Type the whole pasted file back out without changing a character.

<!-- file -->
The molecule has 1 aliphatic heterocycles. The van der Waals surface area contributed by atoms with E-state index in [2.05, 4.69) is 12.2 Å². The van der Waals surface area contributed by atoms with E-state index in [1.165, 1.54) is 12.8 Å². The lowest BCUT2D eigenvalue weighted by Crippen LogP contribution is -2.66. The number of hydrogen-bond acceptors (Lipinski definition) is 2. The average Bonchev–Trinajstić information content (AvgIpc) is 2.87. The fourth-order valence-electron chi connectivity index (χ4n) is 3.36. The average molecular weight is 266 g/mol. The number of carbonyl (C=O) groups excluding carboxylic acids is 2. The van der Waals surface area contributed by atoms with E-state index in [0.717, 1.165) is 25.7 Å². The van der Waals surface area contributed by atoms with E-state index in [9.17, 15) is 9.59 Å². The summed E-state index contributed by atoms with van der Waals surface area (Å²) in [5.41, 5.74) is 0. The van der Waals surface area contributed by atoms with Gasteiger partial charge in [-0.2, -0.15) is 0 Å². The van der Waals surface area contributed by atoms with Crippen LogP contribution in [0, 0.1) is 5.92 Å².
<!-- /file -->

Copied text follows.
The molecule has 1 aliphatic heterocycles. The van der Waals surface area contributed by atoms with E-state index in [2.05, 4.69) is 12.2 Å². The van der Waals surface area contributed by atoms with E-state index in [1.165, 1.54) is 12.8 Å². The lowest BCUT2D eigenvalue weighted by Crippen LogP contribution is -2.66. The number of hydrogen-bond acceptors (Lipinski definition) is 2. The average Bonchev–Trinajstić information content (AvgIpc) is 2.87. The fourth-order valence-electron chi connectivity index (χ4n) is 3.36. The average molecular weight is 266 g/mol. The number of carbonyl (C=O) groups excluding carboxylic acids is 2. The van der Waals surface area contributed by atoms with E-state index in [0.717, 1.165) is 25.7 Å². The van der Waals surface area contributed by atoms with E-state index in [9.17, 15) is 9.59 Å². The summed E-state index contributed by atoms with van der Waals surface area (Å²) in [5.41, 5.74) is 0. The van der Waals surface area contributed by atoms with Gasteiger partial charge in [-0.2, -0.15) is 0 Å². The van der Waals surface area contributed by atoms with Crippen LogP contribution in [0, 0.1) is 5.92 Å².